‘What is their plan B?’: Alarm as support for Voice falls
Campaigners behind the ‘yes’ case for an Indigenous Voice to Parliament are doing a “disappointing” job, a leading marketing expert has warned, adding time left for a turnaround is short.
It came as a key independent senator urged the Albanese government to start thinking about a “plan B” for improving Indigenous wellbeing, as support for the Voice drops.
According to the latest Newspoll, national support for the referendum has dropped to 41 per cent, with 38 per cent of female voters and 45 per cent of men backing the constitutional change.
Support for the ‘no’ vote in the regions has grown to 62 per cent, with only 31 per cent in favour of the Voice.
Australian National University marketing lecturer Andrew Hughes described the ‘yes’ campaign as disappointing.
“They’ve started off from an emotional perspective, rather than starting off logical and progressing to emotional,” he said on Monday.
Dr Hughes said there was time to get the campaign back on track but it needed to be done quickly.
“I do wonder if it is too late; I suspect they will kick off hard soon,” he said.
Dr Hughes said the public wanted to see the detail, with people more distrustful of governments after the COVID-19 pandemic. He said the campaign strategy was the wrong type to run in this context.
Dr Hughes suggested the ‘yes’ camp could provide information about potential models for the Voice.
The government insists the composition, powers, functions and procedures of the Voice will not be laid out by the parliament until after the referendum.
On Tuesday, the Australian Electoral Commission will publish the official ‘yes’ and ‘no’ cases on its website, before booklets are posted to voters. Neither side’s arguments will be edited for accuracy before being published.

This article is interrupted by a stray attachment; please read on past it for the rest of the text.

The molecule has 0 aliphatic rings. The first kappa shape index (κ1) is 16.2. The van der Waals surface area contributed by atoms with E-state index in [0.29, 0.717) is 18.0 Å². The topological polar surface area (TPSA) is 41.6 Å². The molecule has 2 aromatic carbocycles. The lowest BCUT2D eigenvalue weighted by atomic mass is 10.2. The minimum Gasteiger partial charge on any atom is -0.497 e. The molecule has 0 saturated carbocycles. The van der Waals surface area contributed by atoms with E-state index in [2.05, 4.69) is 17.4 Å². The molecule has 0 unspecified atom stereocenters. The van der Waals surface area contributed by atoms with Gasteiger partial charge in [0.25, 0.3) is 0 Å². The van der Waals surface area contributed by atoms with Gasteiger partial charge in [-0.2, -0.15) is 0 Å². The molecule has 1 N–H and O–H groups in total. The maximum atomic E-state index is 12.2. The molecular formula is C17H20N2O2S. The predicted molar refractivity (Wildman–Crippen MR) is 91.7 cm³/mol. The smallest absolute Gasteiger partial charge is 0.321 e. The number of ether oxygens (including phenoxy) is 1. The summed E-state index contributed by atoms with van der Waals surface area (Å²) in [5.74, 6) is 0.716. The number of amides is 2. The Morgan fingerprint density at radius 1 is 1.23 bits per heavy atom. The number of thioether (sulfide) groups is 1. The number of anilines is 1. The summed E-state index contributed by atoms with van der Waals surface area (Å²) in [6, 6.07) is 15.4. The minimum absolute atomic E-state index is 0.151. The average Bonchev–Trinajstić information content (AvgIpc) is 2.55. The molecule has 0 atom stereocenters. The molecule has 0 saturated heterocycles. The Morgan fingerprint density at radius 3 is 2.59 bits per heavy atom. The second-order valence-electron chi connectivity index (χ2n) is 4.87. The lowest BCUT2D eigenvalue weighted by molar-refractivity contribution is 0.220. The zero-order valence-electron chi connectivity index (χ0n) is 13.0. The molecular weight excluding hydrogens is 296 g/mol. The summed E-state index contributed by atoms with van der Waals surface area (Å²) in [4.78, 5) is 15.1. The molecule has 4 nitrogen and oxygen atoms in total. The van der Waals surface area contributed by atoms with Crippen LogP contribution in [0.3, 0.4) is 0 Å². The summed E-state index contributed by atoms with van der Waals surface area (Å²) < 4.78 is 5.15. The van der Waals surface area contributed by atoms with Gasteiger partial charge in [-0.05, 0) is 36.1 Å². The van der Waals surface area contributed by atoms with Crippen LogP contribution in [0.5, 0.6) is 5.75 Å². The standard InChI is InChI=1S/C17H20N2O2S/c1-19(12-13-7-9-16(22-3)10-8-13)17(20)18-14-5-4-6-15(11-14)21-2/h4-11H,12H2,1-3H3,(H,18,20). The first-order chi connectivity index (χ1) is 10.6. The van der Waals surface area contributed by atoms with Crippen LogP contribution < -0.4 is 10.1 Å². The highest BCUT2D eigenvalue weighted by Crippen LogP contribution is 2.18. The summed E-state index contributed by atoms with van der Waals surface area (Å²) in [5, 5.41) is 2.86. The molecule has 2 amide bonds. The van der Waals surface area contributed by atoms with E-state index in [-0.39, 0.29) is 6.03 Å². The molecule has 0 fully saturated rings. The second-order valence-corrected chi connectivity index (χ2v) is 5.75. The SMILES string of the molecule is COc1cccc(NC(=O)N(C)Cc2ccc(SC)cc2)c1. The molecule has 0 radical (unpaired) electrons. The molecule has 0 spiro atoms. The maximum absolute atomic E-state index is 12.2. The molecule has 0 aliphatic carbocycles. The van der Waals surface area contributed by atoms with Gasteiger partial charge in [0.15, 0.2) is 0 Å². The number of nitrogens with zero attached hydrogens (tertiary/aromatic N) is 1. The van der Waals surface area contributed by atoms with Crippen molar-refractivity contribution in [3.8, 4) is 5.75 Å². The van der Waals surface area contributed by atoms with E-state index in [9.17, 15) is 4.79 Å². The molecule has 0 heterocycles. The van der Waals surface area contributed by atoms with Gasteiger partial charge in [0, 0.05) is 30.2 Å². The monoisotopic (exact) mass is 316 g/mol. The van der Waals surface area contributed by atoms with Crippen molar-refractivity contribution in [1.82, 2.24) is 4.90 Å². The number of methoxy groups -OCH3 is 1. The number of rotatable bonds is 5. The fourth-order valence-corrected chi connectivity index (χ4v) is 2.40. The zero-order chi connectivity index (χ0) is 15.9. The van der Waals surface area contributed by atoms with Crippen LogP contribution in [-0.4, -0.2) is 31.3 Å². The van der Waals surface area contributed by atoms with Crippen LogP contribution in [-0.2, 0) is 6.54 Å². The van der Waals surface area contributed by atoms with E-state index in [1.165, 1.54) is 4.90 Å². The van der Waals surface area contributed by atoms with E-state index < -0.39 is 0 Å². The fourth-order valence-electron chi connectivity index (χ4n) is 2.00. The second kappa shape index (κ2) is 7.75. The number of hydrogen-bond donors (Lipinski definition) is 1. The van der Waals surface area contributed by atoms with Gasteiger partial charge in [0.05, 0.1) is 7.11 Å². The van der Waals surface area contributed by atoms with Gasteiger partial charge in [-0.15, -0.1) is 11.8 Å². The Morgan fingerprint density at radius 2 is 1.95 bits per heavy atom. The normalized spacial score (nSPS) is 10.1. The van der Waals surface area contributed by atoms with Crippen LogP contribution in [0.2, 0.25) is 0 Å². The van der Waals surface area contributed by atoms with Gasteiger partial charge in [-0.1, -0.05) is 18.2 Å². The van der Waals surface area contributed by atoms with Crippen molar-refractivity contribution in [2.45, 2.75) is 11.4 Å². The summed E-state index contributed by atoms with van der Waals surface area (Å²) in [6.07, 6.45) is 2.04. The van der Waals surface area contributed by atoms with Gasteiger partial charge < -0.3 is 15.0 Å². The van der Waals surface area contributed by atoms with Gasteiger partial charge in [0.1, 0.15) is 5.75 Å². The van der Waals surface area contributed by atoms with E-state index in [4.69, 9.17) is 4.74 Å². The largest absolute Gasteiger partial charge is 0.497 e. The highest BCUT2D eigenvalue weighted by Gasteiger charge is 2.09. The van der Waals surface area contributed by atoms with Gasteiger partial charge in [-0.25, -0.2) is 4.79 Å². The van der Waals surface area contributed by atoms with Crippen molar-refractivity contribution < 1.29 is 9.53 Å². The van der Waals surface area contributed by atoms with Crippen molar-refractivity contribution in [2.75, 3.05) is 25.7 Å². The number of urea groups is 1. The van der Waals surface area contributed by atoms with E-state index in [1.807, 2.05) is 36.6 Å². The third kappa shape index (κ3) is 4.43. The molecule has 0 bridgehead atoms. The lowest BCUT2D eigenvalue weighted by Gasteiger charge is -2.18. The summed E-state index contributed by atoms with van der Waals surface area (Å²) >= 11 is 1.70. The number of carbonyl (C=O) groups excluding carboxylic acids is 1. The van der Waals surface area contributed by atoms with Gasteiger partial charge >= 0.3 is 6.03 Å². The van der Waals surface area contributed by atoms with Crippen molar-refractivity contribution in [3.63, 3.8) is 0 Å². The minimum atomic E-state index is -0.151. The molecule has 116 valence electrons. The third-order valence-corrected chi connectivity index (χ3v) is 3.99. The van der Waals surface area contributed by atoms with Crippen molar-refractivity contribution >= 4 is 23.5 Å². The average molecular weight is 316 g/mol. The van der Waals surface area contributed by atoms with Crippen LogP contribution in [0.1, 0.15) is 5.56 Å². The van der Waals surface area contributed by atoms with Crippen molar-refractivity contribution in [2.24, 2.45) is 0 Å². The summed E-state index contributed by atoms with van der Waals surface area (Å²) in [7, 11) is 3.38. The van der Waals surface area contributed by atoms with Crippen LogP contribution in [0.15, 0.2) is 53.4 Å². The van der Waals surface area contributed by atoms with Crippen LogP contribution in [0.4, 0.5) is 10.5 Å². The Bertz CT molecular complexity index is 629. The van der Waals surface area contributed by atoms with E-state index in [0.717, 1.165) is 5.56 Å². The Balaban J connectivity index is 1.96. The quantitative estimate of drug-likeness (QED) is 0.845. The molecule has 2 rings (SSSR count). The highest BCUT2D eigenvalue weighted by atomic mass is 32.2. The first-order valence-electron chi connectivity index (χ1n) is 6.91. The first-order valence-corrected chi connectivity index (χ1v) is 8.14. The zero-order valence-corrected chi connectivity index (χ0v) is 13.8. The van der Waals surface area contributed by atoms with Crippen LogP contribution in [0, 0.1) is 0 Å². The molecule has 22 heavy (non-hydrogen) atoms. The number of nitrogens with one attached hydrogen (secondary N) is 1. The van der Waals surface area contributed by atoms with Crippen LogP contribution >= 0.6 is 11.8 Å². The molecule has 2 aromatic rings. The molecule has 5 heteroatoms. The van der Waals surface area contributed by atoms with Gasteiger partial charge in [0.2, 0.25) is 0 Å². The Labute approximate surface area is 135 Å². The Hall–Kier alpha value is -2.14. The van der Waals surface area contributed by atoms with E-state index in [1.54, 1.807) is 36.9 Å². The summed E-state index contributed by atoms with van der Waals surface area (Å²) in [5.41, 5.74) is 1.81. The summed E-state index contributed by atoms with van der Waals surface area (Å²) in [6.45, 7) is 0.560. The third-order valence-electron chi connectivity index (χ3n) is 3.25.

Opposition Indigenous spokeswoman Jacinta Nampijinpa Price confirmed the ‘no’ campaign had submitted its case to the AEC for the pamphlet on Friday. Senator Price said the essay offered a simple and clear message.
“My colleagues and I believe Australians deserve details, consultation and transparency – instead they’ve been given a rushed process and a proposal that is risky, full of unknowns and enshrines division in the constitution,” she said on Monday.
Earlier on Monday, Liberals for Yes campaign working group member Sean Gordon noted former prime minister John Howard had committed to constitutional recognition.
“In 2017, First Nations Australians gathered in Uluru and decided how we would like to be recognised: We asked to be recognised through the creation of a new body that would give voice to our people,” he said.
“In 2023, every Australian will have the opportunity to vote Yes for a more reconciled nation and a better future for us all.”
Indigenous Australians Minister Linda Burney said drafting the official ‘yes’ case had been a collaborative process taking in the best arguments in support of the Voice across the parliament.
“A voice is an idea many years in the making and many Indigenous Australians have put a great deal of hard work into achieving constitutional recognition,” she said.
The Coalition supports legislating local and regional voices, but not putting a voice in the constitution.
Meanwhile, Tasmanian independent senator Jacqui Lambie said the drop in support for the Voice was concerning, especially as there was a great need to reduce violence and improve conditions for Aboriginal and Torres Strait Islanders.
“I want to know what is their plan B if this doesn’t get up,” she told Sky News.
“They had better come up with a back-up plan.”